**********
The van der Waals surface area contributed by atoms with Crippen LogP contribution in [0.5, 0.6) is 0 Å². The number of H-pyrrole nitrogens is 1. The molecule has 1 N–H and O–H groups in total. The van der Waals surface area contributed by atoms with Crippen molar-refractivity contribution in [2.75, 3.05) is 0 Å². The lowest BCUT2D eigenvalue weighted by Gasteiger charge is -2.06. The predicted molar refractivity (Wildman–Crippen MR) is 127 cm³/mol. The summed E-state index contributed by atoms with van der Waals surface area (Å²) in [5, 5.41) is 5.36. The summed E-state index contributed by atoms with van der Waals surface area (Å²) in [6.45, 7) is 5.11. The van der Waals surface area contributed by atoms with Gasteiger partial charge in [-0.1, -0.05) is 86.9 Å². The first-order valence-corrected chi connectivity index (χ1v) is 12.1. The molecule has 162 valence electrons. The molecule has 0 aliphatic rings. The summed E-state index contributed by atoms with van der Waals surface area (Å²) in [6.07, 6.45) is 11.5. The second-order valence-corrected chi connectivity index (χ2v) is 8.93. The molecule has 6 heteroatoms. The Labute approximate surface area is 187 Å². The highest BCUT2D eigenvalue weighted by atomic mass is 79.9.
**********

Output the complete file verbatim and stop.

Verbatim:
The van der Waals surface area contributed by atoms with Crippen LogP contribution in [0.5, 0.6) is 0 Å². The number of H-pyrrole nitrogens is 1. The molecule has 1 N–H and O–H groups in total. The van der Waals surface area contributed by atoms with Crippen molar-refractivity contribution in [2.75, 3.05) is 0 Å². The lowest BCUT2D eigenvalue weighted by Gasteiger charge is -2.06. The predicted molar refractivity (Wildman–Crippen MR) is 127 cm³/mol. The summed E-state index contributed by atoms with van der Waals surface area (Å²) in [5, 5.41) is 5.36. The summed E-state index contributed by atoms with van der Waals surface area (Å²) in [6.45, 7) is 5.11. The van der Waals surface area contributed by atoms with Gasteiger partial charge in [-0.1, -0.05) is 86.9 Å². The first-order valence-corrected chi connectivity index (χ1v) is 12.1. The molecule has 162 valence electrons. The molecule has 0 aliphatic rings. The summed E-state index contributed by atoms with van der Waals surface area (Å²) in [6.07, 6.45) is 11.5. The second-order valence-corrected chi connectivity index (χ2v) is 8.93. The molecule has 6 heteroatoms. The Labute approximate surface area is 187 Å². The highest BCUT2D eigenvalue weighted by atomic mass is 79.9.